Texas Aggie Replant - Rooted in Tradition Student Government Association | Texas A&M University

© 2005 Texas A&M Replant Committee | Texas A&M Student Government Association
Contact Us

Questions and comments relating to the webpage should be directed to: replant@stuact.tamu.edu

Photo courtesy Texas Parks and Wildlife Department © 2004

Replant History

Replant is one of the largest student-run, environmental service projects in the nation. At this event, hundreds of trees are planted each year by thousands of Texas A&M students. They are coming together to make a difference, one that people for hundreds of years will be able to realize and enjoy.

Scott Hantman - Founder of Replant

Scott Hantman -- Founder of Replant -- 1967-1994

Our trees are planted at local parks, schools, and other public lands. Many of our trees used to be donated by the National Tree Trust (between 500-1,000 per year), and others we obtained from the Texas Forest Service. The Replant committee, part of the Texas A&M Student Government Association, spends all year planning this great event and maintaining a tree farm where seedlings are grown until they are large enough to be planted on Replant Day.

The Replant tree farm was located at Lake Somerville until the spring of 2004. It was moved to the Texas A&M Riverside Campus, where it still is today.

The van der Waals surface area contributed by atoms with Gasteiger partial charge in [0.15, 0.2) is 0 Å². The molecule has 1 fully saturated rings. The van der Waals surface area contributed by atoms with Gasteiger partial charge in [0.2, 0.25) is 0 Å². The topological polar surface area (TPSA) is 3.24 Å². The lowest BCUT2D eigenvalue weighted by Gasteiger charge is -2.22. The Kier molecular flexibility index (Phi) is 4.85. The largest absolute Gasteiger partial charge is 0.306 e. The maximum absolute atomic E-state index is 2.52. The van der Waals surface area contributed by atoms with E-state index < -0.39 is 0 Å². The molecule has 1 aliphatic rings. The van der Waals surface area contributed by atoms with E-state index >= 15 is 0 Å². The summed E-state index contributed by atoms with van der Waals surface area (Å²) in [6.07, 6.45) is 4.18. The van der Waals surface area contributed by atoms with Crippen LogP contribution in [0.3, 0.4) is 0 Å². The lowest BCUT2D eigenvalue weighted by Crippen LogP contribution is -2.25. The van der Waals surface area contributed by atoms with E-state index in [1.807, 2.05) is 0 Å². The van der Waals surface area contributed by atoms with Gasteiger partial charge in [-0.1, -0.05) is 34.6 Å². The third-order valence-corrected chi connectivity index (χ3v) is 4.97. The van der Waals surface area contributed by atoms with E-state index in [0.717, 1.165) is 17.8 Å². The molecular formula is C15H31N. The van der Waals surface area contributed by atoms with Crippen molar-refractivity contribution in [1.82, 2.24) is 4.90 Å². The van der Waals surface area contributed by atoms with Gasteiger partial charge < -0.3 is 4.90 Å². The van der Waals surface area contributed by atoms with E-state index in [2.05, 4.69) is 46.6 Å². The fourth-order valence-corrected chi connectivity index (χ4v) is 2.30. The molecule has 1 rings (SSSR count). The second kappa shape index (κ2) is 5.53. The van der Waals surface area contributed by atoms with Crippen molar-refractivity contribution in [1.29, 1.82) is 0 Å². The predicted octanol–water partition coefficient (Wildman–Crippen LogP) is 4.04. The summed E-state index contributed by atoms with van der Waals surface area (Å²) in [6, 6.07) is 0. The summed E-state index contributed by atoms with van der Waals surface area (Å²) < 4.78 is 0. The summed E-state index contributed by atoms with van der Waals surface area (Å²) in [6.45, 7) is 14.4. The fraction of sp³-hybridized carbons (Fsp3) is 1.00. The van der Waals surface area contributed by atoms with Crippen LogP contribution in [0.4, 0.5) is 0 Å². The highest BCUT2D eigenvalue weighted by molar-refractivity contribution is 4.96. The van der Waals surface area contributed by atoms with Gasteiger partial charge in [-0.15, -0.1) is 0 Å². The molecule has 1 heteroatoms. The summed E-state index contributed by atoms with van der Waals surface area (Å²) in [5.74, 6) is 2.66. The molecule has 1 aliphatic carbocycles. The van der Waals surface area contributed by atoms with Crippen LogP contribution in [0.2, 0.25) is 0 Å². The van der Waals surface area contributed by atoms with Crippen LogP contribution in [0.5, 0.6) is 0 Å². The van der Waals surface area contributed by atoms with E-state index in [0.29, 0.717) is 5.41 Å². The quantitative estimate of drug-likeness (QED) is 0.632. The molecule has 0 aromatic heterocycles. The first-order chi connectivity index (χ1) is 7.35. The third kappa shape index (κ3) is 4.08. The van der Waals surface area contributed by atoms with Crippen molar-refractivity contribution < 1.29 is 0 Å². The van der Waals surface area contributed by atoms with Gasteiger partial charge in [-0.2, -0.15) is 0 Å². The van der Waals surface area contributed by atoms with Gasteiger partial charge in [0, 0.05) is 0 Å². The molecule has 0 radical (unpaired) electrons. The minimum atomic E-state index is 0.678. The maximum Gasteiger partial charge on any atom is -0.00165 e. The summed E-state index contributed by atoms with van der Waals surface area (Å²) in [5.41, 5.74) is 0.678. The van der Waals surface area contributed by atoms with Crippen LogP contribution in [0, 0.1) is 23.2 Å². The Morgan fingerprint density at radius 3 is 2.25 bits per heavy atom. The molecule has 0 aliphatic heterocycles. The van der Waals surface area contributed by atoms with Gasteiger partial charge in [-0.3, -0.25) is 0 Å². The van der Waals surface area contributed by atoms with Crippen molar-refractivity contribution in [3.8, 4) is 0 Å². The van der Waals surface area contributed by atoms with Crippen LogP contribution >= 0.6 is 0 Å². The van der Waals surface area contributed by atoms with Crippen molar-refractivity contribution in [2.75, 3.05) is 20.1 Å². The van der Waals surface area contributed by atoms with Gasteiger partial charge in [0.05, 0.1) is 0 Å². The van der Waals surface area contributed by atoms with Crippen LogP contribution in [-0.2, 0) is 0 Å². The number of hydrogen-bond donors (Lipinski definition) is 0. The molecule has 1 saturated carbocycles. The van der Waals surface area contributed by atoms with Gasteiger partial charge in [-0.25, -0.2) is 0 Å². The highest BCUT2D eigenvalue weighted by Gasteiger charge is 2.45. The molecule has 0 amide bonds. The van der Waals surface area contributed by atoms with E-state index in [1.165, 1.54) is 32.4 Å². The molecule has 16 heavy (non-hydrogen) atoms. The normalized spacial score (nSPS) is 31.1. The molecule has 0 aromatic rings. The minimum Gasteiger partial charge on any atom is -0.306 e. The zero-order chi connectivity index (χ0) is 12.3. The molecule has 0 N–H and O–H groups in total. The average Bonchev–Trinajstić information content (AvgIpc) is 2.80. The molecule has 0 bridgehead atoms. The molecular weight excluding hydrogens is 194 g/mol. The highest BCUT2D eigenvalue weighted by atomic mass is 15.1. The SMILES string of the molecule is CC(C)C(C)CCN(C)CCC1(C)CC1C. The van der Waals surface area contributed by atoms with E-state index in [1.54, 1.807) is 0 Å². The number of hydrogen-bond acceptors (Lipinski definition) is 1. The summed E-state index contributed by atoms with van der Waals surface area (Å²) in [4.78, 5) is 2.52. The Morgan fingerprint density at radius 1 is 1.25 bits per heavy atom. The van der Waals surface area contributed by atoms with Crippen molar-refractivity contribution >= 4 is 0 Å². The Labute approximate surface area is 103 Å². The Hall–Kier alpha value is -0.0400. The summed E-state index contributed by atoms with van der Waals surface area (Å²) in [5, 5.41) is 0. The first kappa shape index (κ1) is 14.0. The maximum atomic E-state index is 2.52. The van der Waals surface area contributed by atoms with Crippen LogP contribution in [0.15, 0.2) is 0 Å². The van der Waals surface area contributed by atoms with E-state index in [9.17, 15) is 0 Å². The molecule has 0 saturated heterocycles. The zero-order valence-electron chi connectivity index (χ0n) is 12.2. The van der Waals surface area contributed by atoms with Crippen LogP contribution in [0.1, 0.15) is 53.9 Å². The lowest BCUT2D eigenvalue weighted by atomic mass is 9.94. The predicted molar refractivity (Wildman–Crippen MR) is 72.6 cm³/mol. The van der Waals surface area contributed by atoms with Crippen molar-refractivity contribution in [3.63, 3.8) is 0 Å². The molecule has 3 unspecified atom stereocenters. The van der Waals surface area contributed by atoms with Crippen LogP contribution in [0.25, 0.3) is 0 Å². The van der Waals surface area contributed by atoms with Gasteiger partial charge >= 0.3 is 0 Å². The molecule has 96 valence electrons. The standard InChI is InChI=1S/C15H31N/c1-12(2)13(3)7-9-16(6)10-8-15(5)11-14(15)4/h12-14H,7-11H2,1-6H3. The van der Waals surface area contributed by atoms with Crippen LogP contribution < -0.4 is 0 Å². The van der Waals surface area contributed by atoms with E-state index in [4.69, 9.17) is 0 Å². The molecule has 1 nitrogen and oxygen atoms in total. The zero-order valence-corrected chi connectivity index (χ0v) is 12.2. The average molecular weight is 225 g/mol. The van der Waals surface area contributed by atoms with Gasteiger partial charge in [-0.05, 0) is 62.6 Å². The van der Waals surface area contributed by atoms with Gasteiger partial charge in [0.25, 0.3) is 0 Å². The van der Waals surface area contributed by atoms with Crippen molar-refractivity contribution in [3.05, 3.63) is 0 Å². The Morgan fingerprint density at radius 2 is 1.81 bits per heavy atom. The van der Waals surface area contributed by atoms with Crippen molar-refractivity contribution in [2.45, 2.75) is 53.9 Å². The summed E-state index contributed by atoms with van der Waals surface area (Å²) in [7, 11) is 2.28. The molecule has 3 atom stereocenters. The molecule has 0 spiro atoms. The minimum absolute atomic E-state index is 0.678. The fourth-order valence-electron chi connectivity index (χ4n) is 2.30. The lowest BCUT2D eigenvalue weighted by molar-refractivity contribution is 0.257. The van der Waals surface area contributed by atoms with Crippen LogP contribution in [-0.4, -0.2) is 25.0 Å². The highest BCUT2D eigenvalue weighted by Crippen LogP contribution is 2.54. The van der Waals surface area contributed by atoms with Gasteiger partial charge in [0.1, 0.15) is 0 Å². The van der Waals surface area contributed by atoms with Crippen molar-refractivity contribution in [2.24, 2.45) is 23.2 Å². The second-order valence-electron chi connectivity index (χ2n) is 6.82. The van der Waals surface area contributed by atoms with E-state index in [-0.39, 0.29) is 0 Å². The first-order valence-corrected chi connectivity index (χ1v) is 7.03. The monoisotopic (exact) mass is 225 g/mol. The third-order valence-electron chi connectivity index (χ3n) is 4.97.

Though Replant was started in support of Bonfire, it has since progressed into a tradition of its own that brings people together while improving and giving back to the community. It no longer has any association with Bonfire and does not plant on old Bonfire cut sites. In 1990, Scott Hantman, the Environmental Issues Committee Chair, developed the idea of Replant. In the spring of 1991 he joined up with bonfire leaders to plant 400 trees. Later that year the Traditions Council recognized Replant as an official Aggie Tradition.

The crew at Replant 1992

EIC crew at Replant 1992: (from left) Susan White,
Doug Barstow, Scott Hantman, and Michael Keen

The number of participants and trees grew for the next few years and the site for planting changed from TMPA in Carlos, Texas to Somerville Lake in Somerville, Texas. The event became so large that in 1994 Replant became a Student Government Committee of its own.

In 1997, Replant helped reforest the Clayton Williams oil well site where the land had been destroyed by an explosion in the 1980's. In 1998, 10,000 seedlings were potted, 2,000 trees were planted, and about 2,700 volunteers were in attendance. These volunteers included A&M students, parents, and youth from local student councils. In 1999, about 300 trees were planted at local elementary schools, parks, and the landfill. It has now grown into one of the largest student run environmental projects in the nation. In 2000 Replant received the Community Forestry Award from the Texas Forest Service.

In the fall of 2001, Replant shifted from being a spring event to being a fall event. Planting the trees in the fall allows the trees to become more acclimated to their new environment before the harsh summer arrives.

Due to an extremely rough summer in 2003 all of the trees at the tree farm were lost. Replant is currently working to build up the Riverside Campus Tree Farm.